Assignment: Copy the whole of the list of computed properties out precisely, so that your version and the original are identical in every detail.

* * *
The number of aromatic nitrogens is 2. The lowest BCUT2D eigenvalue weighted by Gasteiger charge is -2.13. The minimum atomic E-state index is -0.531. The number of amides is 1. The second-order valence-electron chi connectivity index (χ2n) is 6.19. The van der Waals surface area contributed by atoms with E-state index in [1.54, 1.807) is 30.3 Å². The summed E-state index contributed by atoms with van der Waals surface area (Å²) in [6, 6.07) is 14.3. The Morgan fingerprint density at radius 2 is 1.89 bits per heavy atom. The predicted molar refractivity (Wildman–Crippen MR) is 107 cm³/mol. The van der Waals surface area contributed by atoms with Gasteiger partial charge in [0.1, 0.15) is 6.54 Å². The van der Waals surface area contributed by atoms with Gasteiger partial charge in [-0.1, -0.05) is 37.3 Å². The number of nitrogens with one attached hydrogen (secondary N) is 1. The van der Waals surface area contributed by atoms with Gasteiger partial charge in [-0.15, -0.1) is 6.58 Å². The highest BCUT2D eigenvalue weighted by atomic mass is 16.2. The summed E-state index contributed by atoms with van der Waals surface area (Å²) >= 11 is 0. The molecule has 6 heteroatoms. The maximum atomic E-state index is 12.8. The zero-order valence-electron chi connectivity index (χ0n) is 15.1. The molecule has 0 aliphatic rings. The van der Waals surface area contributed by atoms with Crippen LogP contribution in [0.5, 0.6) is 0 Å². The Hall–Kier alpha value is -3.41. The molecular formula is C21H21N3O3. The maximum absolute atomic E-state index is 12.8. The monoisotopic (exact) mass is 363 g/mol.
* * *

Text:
The number of aromatic nitrogens is 2. The lowest BCUT2D eigenvalue weighted by Gasteiger charge is -2.13. The minimum atomic E-state index is -0.531. The number of amides is 1. The second-order valence-electron chi connectivity index (χ2n) is 6.19. The van der Waals surface area contributed by atoms with E-state index in [1.54, 1.807) is 30.3 Å². The summed E-state index contributed by atoms with van der Waals surface area (Å²) in [6, 6.07) is 14.3. The Morgan fingerprint density at radius 2 is 1.89 bits per heavy atom. The predicted molar refractivity (Wildman–Crippen MR) is 107 cm³/mol. The van der Waals surface area contributed by atoms with Gasteiger partial charge in [0.1, 0.15) is 6.54 Å². The van der Waals surface area contributed by atoms with Gasteiger partial charge in [-0.1, -0.05) is 37.3 Å². The number of nitrogens with one attached hydrogen (secondary N) is 1. The van der Waals surface area contributed by atoms with Gasteiger partial charge in [-0.15, -0.1) is 6.58 Å². The highest BCUT2D eigenvalue weighted by atomic mass is 16.2. The summed E-state index contributed by atoms with van der Waals surface area (Å²) >= 11 is 0. The molecule has 6 heteroatoms. The maximum atomic E-state index is 12.8. The zero-order valence-electron chi connectivity index (χ0n) is 15.1. The molecule has 0 aliphatic rings. The van der Waals surface area contributed by atoms with Crippen LogP contribution in [0.5, 0.6) is 0 Å². The Hall–Kier alpha value is -3.41. The molecular formula is C21H21N3O3. The maximum absolute atomic E-state index is 12.8. The monoisotopic (exact) mass is 363 g/mol.